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Editorial: A justifiable rent increase

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Once again this year the irresistible force gathered in the same room with the immoveable object and when the night was over, no one was satisfied. The annual meeting of the Rent Guidelines Board has become as predictable as it is frustrating.

This time the board has approved a 4-percent rent hike for tenants with a one-year lease and 6 percent for tenants with a two-year lease. This means that on Oct. 1, rents will go up substantially for some 200,000 families living in Queens.

The board explained that the rent increase was necessary to counter the effects of the soaring cost of heating oil. The landlords argued that they should be able to pass these costs on to their tenants. The landlords who maintain low- and middle-income housing may still come out losers if the cost of heating oil remains high and the next winter is particularly cold. So, if you want someone to blame, blame OPEC and the Clinton administration for not freeing up the nation's oil reserves.

To some extent, the tenant activists have themselves to blame for this larger-than-usual increase. Each year the people claiming to speak for the city's tenants pack the rent guidelines meetings. They scream and they shout and they do their best to demonize the city's landlords and they demonize the board members. The New York Tenants and Neighbors Coalition has called for two of the board members to step down. If the radical activists had their way, rents would never go up.

God help us if these activists ever hold sway in New York City. When landlords cannot expect a reasonable return on their investment, there will be no incentive to build new rental housing here. Citing a recent survey done by the City Council, Councilman Archie Spigner noted that there is "a continuing critical and declining shortage of available rental units" in New York City.

If these tenant groups did not insist on inhabiting the extreme left fringes of this debate, they might have a chance to limit future increases through rational dialogue with the landlords and the board. When they come to the meeting and demand zero rent increase, they become irrelevant to the discussion. Mayor Giuliani had asked for a 2-percent increase. Had the tenant organizations been willing to accept 2-percent, there's a good chance that the board would have sided with them.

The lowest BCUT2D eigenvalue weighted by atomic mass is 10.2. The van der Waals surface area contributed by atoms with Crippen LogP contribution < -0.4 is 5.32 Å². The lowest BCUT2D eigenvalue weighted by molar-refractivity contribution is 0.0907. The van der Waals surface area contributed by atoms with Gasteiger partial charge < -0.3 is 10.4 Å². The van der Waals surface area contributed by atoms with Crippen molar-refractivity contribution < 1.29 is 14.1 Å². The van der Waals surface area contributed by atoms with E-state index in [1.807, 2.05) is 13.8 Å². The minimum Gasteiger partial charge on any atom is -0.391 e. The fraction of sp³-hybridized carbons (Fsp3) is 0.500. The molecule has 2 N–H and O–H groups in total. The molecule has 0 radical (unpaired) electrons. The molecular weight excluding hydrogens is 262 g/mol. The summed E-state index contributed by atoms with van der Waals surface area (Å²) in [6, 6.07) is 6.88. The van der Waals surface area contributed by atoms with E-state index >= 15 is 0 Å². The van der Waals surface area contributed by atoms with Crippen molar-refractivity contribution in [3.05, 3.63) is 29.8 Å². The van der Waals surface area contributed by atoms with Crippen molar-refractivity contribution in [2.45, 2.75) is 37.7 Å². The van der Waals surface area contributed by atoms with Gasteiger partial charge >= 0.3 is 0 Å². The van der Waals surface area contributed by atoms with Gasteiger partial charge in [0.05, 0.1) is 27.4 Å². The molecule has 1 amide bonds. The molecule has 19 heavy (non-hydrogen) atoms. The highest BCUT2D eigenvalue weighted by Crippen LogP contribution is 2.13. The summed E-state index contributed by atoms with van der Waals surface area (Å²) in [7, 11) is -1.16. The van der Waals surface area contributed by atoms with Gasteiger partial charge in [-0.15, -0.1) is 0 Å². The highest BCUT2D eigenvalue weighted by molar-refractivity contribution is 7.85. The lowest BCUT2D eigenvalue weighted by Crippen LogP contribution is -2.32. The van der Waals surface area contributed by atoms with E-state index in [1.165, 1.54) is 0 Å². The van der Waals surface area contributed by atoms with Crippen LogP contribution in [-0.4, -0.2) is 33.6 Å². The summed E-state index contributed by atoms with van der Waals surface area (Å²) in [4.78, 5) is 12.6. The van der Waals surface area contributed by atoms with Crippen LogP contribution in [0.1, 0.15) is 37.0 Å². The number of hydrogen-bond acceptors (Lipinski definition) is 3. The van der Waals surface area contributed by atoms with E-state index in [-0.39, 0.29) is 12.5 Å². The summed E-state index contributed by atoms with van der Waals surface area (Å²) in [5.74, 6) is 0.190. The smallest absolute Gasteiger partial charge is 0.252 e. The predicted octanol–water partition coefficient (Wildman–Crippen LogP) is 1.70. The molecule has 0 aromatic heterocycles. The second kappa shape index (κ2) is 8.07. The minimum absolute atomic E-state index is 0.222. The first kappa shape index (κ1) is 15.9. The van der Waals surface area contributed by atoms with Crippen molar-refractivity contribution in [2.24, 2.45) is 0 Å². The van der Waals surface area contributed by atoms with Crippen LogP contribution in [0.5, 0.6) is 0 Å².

The rent Guidelines Board was created to protect people with fixed or limited incomes from "catastrophic rent increases." There are those, including some landlords, who see the board as a first step down the slippery slope of socialism. They trust market forces and they argue that government should not be involved in telling landlords how much they can charge for their own property. Without rent stabilization, they say, there would be more incentive to build rental property in New York City. As the supply of housing increased, the price would naturally go down.

Politicians who criticize the board and complain that New York is becoming a city of the rich are pandering to the anti-landlord audience. No one ever lost an election because of beating up a landlord. Would they be willing to invest their own money in middle-income apartment housing? You can bet they wouldn't. And yet they have no qualms about criticizing those who are willing to take this chance.

Although we think a somewhat smaller increase would have been effective, we still applaud the Rent Guidelines Board for having the courage to raise rents substantially.

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